“For Love or Money”: Equifax commissioned study finds that neither is a key factor in determining customers’ loyalty to their banks

A new study finds that banks can sideline disruption and achieve customer growth with better data utilization. The commissioned study conducted by Forrester Consulting on behalf of Equifax, aimed to evaluate the fragmenting value chain in the banking industry and to provide guidance for banks on remaining competitive amid growing competition and quickly changing consumer expectations.

The full commissioned study and its findings can be accessed by clicking here.

While roughly one-third of companies are collecting customer data from common engagement channels, such as general transaction history, customer service data, or online banking activity, less than 50 percent of banking providers are actually using this data to better understand customers and create more relevant experiences. To this point, the study found that 41 percent of consumers see no discernible difference between banks when it comes to the products and services they offer.

Additionally, the study highlights opportunities for banks to better satisfy customers and increase engagement by making interactions more relevant – something that is enabled through more effective utilization and analysis of customer data to extract customer insights.

“Our mission is to help banks serve customers better with relevancy and simplicity,” said Chris Atwood, senior vice president, marketing, Equifax. “We see what our customers are doing well, and we’re committed to helping them dial up effective uses of data and predictive analytics to improve customer lifetime value now and in the future.”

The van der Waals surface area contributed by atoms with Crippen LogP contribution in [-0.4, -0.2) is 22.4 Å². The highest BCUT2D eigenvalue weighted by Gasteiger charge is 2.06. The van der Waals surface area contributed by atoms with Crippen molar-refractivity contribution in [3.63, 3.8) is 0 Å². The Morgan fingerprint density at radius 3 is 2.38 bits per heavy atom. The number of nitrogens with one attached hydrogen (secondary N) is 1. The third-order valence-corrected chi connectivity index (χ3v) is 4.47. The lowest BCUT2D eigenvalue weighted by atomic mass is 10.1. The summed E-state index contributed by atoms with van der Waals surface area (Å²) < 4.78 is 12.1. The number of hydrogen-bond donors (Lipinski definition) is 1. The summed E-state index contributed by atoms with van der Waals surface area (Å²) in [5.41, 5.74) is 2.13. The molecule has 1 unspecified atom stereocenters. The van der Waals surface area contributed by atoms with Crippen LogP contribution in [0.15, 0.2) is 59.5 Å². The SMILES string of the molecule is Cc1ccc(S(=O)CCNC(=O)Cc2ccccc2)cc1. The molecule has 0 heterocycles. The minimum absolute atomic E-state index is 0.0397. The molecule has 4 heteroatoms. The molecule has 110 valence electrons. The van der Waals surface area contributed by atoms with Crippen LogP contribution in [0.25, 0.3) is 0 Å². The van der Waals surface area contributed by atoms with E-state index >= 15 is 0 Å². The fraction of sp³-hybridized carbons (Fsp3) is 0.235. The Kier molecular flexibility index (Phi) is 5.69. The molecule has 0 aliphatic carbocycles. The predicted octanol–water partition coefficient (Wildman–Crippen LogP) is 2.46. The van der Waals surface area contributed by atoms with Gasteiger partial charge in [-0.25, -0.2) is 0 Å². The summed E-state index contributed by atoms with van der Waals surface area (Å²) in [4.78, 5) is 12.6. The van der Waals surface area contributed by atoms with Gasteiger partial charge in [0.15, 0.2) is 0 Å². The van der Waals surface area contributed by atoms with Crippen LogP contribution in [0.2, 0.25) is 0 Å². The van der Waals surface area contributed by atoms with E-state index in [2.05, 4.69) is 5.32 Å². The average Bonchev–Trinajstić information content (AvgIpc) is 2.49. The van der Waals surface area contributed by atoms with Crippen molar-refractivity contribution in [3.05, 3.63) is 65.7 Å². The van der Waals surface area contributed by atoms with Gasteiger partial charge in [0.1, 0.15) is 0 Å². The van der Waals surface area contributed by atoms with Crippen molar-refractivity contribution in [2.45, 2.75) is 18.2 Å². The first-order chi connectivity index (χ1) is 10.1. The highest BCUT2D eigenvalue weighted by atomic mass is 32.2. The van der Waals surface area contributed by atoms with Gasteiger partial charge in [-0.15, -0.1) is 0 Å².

More findings in the study, “How to Become Your Customer’s Favorite Bank (Even if You Can’t Be Their Only One),” include:

  • Consumers have an array of banking relationships because they prioritize utility and getting the best deals: 55 percent of consumers have relationships (i.e., products or services) with two or more financial service providers (inclusive of their primary bank).
  • Bank executives are worried about the changing landscape – and they have reason to be: When asked how concerned banking providers were about customers using multiple service providers, nine out of 10 banks indicated some level of concern, with 40 percent indicating strong levels of concern.
  • Most marketing efforts remain broad and nonsegmented: Only 25 percent of surveyed banking providers said they have a deep enough understanding of consumers to profile and target specific segments.

“In 2019, financial firms will focus on digitizing operations that deliver productivity improvements and improve customer outcomes,” wrote Benjamin Ensor, vice president, research director, Forrester Research, Inc. in the November 2018 blog post titled “Predictions 2019: Financial Services Firms Shift Their Focus To Operational Efficiency.”

The study conducted two surveys: one for 250 banking decision makers at US-based financial services companies (e.g., banks, credit unions, etc.), and another for 3,020 credit-active consumers across various demographics in the US.

Source: Market Screener